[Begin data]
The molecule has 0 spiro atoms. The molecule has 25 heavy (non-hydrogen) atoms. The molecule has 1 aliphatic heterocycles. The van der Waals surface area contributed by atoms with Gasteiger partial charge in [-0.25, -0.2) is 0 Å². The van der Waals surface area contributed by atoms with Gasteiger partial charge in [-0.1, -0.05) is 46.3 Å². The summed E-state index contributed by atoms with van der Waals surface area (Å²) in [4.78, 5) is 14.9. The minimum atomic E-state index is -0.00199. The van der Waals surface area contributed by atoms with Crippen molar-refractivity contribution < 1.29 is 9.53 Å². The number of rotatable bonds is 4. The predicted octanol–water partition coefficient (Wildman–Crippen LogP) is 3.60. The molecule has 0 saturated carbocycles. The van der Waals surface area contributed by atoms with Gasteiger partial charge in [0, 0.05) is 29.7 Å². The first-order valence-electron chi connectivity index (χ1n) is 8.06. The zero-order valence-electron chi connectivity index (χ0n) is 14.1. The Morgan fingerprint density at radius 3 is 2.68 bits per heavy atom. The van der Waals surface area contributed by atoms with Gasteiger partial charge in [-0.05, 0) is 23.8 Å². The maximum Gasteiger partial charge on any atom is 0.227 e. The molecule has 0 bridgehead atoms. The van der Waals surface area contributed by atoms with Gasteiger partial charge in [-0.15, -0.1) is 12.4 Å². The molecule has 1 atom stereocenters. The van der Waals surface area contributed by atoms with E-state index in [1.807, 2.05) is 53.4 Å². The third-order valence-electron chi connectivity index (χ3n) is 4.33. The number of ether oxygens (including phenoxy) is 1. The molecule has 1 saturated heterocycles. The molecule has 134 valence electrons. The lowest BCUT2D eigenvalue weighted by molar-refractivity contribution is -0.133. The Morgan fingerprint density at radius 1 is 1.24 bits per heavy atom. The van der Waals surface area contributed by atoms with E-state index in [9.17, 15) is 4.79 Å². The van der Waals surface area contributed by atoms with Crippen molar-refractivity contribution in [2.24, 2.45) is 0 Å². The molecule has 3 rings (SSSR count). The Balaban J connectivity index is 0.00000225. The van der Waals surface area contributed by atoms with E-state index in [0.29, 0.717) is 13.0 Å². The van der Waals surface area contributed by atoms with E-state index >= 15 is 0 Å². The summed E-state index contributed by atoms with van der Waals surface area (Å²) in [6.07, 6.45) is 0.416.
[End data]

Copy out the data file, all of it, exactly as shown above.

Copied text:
The molecule has 0 spiro atoms. The molecule has 25 heavy (non-hydrogen) atoms. The molecule has 1 aliphatic heterocycles. The van der Waals surface area contributed by atoms with Gasteiger partial charge in [-0.25, -0.2) is 0 Å². The van der Waals surface area contributed by atoms with Gasteiger partial charge in [-0.1, -0.05) is 46.3 Å². The summed E-state index contributed by atoms with van der Waals surface area (Å²) in [4.78, 5) is 14.9. The minimum atomic E-state index is -0.00199. The van der Waals surface area contributed by atoms with Crippen molar-refractivity contribution < 1.29 is 9.53 Å². The number of rotatable bonds is 4. The predicted octanol–water partition coefficient (Wildman–Crippen LogP) is 3.60. The molecule has 0 saturated carbocycles. The van der Waals surface area contributed by atoms with Gasteiger partial charge in [0, 0.05) is 29.7 Å². The first-order valence-electron chi connectivity index (χ1n) is 8.06. The zero-order valence-electron chi connectivity index (χ0n) is 14.1. The Morgan fingerprint density at radius 3 is 2.68 bits per heavy atom. The van der Waals surface area contributed by atoms with Gasteiger partial charge in [-0.05, 0) is 23.8 Å². The maximum Gasteiger partial charge on any atom is 0.227 e. The molecule has 0 bridgehead atoms. The van der Waals surface area contributed by atoms with Gasteiger partial charge in [-0.15, -0.1) is 12.4 Å². The molecule has 1 atom stereocenters. The van der Waals surface area contributed by atoms with E-state index in [1.807, 2.05) is 53.4 Å². The third-order valence-electron chi connectivity index (χ3n) is 4.33. The number of ether oxygens (including phenoxy) is 1. The molecule has 1 saturated heterocycles. The molecule has 134 valence electrons. The lowest BCUT2D eigenvalue weighted by molar-refractivity contribution is -0.133. The Morgan fingerprint density at radius 1 is 1.24 bits per heavy atom. The van der Waals surface area contributed by atoms with E-state index in [9.17, 15) is 4.79 Å². The van der Waals surface area contributed by atoms with Crippen molar-refractivity contribution in [2.24, 2.45) is 0 Å². The molecule has 3 rings (SSSR count). The Balaban J connectivity index is 0.00000225. The van der Waals surface area contributed by atoms with E-state index in [0.29, 0.717) is 13.0 Å². The van der Waals surface area contributed by atoms with E-state index >= 15 is 0 Å². The summed E-state index contributed by atoms with van der Waals surface area (Å²) in [6.07, 6.45) is 0.416.